An Interview with Southern Oregon University’s Equity Coordinator for Racial Justice: Forgetting and Forgiving Black Lives Matter Defacing in Ashland
Southern Oregon University (SOU) in Ashland, Oregon discovered that anti-Black Lives Matter people were alive and well in its community. In order to understand more about what happened, I interviewed Marvin Woodard, an SOU employee to talk about the incident.
What is your role at SOU?
“I am the Equity Coordinator for Racial Justice. I serve all students but center my work with our BIPOC population by providing individual support and advocacy. I am the supervisor for the Diversity Scholarship and primary advisor for the Multicultural Coalition groups. I serve on numerous committees including our Bias Response Team, Equity and Inclusion Committee, and Equity Grievance Panel member. For students who have experienced sexual assault, I serve as a Confidential Advocate. As a CA, students can engage with me to learn of the options available to them without triggering the Title 9 process. I am also a facilitator for diversity and leadership workshops as well as a special events coordinator.”
How long have you been at SOU?
What was the defacing or vandalism exactly?
“Someone set fire to the Black Lives Matter sign on the SOU campus on Sunday, Nov. 8th.”
Have you, since you’ve been at the school, notice tensions between minorities and Whites?
“Over the past 20 years, I have not seen consistent tensions between our BIPOC and White students. There have been isolated incidents of racist acts but I would not attribute those moments to being the culture of SOU. I know students/staff have experienced microaggressions but nothing like the daily intentional racist attitudes we have seen across the country since 2016.”
Does the school have an idea who might have done it?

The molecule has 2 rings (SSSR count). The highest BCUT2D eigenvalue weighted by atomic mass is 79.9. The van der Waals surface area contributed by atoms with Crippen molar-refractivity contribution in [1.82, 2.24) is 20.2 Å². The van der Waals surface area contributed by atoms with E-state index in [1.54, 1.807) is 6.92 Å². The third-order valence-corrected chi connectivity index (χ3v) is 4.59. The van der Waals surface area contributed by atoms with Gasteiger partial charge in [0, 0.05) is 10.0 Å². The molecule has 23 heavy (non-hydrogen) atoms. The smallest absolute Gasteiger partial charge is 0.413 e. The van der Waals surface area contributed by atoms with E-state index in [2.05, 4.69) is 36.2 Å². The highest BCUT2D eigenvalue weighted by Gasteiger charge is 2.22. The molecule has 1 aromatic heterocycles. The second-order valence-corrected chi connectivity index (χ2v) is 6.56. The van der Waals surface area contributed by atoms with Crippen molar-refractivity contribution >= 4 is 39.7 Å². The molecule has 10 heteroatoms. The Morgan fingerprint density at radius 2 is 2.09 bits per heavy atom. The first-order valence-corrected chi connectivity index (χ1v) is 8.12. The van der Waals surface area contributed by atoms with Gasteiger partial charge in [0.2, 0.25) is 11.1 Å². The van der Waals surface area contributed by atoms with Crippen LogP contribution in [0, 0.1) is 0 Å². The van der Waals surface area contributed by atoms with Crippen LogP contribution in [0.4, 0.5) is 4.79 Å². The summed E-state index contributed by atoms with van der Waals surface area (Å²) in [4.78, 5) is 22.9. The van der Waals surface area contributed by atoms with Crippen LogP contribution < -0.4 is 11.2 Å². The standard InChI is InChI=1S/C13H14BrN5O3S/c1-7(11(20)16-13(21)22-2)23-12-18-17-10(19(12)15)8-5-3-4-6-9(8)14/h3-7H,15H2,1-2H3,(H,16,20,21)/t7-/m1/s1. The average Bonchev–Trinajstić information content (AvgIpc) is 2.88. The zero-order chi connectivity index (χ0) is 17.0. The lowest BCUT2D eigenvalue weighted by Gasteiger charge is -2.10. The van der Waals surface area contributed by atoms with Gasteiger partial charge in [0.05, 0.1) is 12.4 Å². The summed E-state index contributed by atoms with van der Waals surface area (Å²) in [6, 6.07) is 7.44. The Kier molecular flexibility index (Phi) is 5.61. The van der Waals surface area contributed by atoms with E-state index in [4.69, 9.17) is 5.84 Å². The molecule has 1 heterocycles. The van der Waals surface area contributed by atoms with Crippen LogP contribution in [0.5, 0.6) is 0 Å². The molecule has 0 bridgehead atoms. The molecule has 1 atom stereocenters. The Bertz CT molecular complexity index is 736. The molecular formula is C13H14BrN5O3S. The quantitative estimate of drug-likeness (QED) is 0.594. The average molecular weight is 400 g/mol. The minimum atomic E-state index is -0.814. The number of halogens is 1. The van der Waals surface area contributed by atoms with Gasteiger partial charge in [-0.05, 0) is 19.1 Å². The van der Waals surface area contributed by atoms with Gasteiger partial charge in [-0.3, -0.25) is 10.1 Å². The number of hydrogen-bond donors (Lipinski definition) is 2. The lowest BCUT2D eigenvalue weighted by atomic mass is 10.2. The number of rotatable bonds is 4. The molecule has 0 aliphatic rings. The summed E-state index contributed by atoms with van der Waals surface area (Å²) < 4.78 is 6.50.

“We do not. Because of the time of day, openness of the campus, and just announced outcome of the presidential election, we suspect someone passed by and took the opportunity to be destructive.”
What is the climate like in Ashland, considering there is a conservative majority there after the democrats have won the election?
“I honestly cannot answer that question as I live in a very conservative area north of Ashland. I will say that my Ashland circle is very small and those members of the community I engage with have expressed that the mood/climate in Ashland is more receptive to the democrats success than the rest of the valley.”
Have there been other like incidents in the past, before you started at the school?
“Not something so demonstrably racist that I know of. Do I believe we have had racist incidents on campus prior to my arrival? Yes. I am friends and colleagues with people who have experienced racist attitudes at SOSC but also stated that it was more an “ignorant statement” (microagression) than open racism. People writing symbols or tagging walls happened as well but the perpetrators were never discovered. I also know a friend had direct conflict with a white student and confronted that student as a racist. From the conversation he shared with me, I believe he was right to call it out. The openly racist students seem far and few in between.”
More importantly, what has the school done to either send a message to those who vandalize the school or around the school?
“The university will urge prosecution of the perpetrator of this racist act, when found, to the fullest extent of the law. Ashland Police Department has labeled this a Hate Crime which carries a significant penalty. The leadership of the university has vowed to replace the sign immediately. Per the President and her executive team, SOU will not waiver in its support of the Black Lives Matter Movement.”
While the motive of the defacing represents a hate that we want to ignore—it is a subliminal representation of the beat, the tone of where we are as a society. Black Lives Matter defacing is not likely something that, we as a people will forget. But, perhaps it should be, because hate should not be given a platform to manifest.